Institutions must consider the social impact of introducing EMI and should not sideline local languages, Professor Andy Kirkpatrick tells Claudia Civinini.

Alongside the obvious benefits for institutions, there is a darker side to English as a Medium of Instruction policies. Beyond the usual questions regarding language and content learning, Professor Kirkpatrick warns that there is a social impact on students, staff and local languages that needs to be considered.

‘At times, we are putting the needs of international students in Asian universities above those of the local students’, argues Professor Kirkpatrick, an expert in language education policy. In his work across Asia, helping universities build a language policy that works for both staff and students, Kirkpatrick says he has seen this phenomenon in more than one instance. ‘One example is in Japan. I know of EMI courses who are only attended by international students, which seems to be missing the point’, he tells the Gazette.

‘EMI can often privilege English against other languages, and I think it’s a real problem’, says the professor. The local language shouldn’t be ignored, otherwise it starts to affect local students. In Burma, he adds, English is the only language for higher education. This mean that Burmese is removed as a language for instruction and scholarship. ‘This is a classic example of where English replaces the local language rather than complementing it’, he says. ‘But EMI should be an addition to the other languages, never a replacement’.

But EMI doesn’t just have an impact on students and their access to higher education. Staff are affected too. ‘It is really stressful for staff. They get really worried and fear being mocked by their students, too’, says Kirkpatrick.

‘They may be brilliant in their field but suddenly start feeling insecure and inadequate because they can’t teach in English, the new medium of instruction. I feel it’s an issue of justice here too’.

Any instances in which EMI works well? ‘To be honest, in the Asian context, I haven’t seen it working really well anywhere, except in places where English has been long-established as a medium of education, such as in Singapore’, says Kirkpatrick.

He then takes Hong Kong, where he spent six years working, as an example. There, six out of eight universities have EMI policies in place, but, in fact, a lot of Cantonese (and, increasingly, Putonghua) is used in class. ‘This is only natural’, he explains. ‘The problem is that people feel guilty about it, because it is supposed to be just English as a medium of instruction.’

EMI needs to be complementary to other languages, and staff and students must feel comfortable to use whatever language they may share, he says. ‘To deny students access to resources in their own language because they happen to be operating in an EMI context is counter-productive, really. The same goes for staff.’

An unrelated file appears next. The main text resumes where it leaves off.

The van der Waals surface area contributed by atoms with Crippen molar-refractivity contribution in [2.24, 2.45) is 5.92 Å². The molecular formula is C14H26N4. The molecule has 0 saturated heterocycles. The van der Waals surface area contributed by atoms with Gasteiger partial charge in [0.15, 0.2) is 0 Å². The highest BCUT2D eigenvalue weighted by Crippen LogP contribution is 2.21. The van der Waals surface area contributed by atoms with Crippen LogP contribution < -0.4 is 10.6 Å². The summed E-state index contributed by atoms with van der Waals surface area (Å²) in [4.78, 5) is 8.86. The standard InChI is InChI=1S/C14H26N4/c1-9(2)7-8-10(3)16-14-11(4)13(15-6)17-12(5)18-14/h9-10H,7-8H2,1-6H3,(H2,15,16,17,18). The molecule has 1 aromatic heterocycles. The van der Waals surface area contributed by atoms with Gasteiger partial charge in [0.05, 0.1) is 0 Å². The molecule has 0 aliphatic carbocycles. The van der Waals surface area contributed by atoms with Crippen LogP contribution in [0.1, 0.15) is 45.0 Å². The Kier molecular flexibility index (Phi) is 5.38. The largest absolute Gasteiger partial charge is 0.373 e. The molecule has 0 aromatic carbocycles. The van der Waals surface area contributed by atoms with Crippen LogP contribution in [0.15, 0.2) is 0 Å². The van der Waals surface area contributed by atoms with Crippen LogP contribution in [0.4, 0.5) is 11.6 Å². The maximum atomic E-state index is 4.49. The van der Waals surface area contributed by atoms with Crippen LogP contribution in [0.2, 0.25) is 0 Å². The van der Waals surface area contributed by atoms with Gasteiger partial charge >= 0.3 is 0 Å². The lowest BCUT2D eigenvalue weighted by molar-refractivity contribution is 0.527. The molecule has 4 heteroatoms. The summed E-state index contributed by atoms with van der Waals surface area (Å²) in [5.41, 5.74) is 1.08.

But how can institutions negotiate a multilingual EMI? They can negotiate a language policy whereby English is used for assessment purposes, but students are allowed and encouraged to learn using the languages and resources they have, he explains.

This was the case at the Hong Kong University of Education, where Kirkpatrick was involved in the consultation leading to the university’s EMI policy. ‘It involved a lot of consultation’, he said. ‘It ended up with a difference between classroom language, where there was freedom for staff and students to negotiate the language they wanted, and assessment language, which had to be the language of the course. That came out of the debate – but it took three or four years’.

Consultation is key to a successful policy, he says. ‘Everyone wants EMI, it’s popular, but it needs to be introduced carefully, in consultation with all stakeholders’. This includes students, academic staff, and also admin staff. ‘It needs to be carefully thought out, with the consequences.’
Of course, there needs to be appropriate support for staff and students in the language before introducing the policy.

But what language are we talking about? What is the ‘E’ in EMI? Kirkpatrick is sure: it needs to be English as a lingua franca (ELF), not a native variety.

‘Otherwise, people are judged against some native speaker model, which is both unfair and unnecessary’, he explains.

How can ELF be introduced in higher education? For Kirkpatrick, we don’t just need clarity on what ELF is, ‘a way of using English which focuses more on intelligibility rather than native speaker correctness’, but also a cultural shift.

‘There should be a multilingual ethos in the university system that makes people feel good about being multilingual – rather than bad because they are not speaking a native-speaker variety of English.’

We certainly agree with that. Professor Kirkpatrick, affiliated with the Australian Griffith University, is still working on language policy in higher education in South East Asia. He is also preparing a monograph for Cambridge with an intriguing title: ‘Is English an Asian Language?’ What is the answer? ‘Yes’, he says. ‘But I shall take a little longer to answer it in the book’.